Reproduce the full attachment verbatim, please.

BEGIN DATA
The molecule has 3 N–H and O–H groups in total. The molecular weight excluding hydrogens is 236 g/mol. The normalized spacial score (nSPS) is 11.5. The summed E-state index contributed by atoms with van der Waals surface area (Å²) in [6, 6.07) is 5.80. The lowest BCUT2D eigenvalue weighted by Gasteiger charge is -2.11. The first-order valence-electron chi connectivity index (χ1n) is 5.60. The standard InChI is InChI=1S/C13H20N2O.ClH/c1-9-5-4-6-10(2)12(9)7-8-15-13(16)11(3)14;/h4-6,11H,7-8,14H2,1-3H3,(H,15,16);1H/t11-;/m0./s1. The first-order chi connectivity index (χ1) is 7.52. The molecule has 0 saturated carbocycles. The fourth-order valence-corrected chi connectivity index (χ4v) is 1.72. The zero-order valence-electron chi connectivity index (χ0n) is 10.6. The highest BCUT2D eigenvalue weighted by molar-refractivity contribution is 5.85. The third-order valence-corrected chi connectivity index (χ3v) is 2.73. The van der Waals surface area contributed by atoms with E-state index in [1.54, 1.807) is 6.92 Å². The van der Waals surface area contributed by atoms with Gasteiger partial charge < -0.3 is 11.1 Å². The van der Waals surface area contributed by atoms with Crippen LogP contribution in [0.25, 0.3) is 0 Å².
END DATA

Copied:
The molecule has 3 N–H and O–H groups in total. The molecular weight excluding hydrogens is 236 g/mol. The normalized spacial score (nSPS) is 11.5. The summed E-state index contributed by atoms with van der Waals surface area (Å²) in [6, 6.07) is 5.80. The lowest BCUT2D eigenvalue weighted by Gasteiger charge is -2.11. The first-order valence-electron chi connectivity index (χ1n) is 5.60. The standard InChI is InChI=1S/C13H20N2O.ClH/c1-9-5-4-6-10(2)12(9)7-8-15-13(16)11(3)14;/h4-6,11H,7-8,14H2,1-3H3,(H,15,16);1H/t11-;/m0./s1. The first-order chi connectivity index (χ1) is 7.52. The molecule has 0 saturated carbocycles. The fourth-order valence-corrected chi connectivity index (χ4v) is 1.72. The zero-order valence-electron chi connectivity index (χ0n) is 10.6. The highest BCUT2D eigenvalue weighted by molar-refractivity contribution is 5.85. The third-order valence-corrected chi connectivity index (χ3v) is 2.73. The van der Waals surface area contributed by atoms with E-state index in [1.54, 1.807) is 6.92 Å². The van der Waals surface area contributed by atoms with Gasteiger partial charge < -0.3 is 11.1 Å². The van der Waals surface area contributed by atoms with Crippen LogP contribution in [0.25, 0.3) is 0 Å².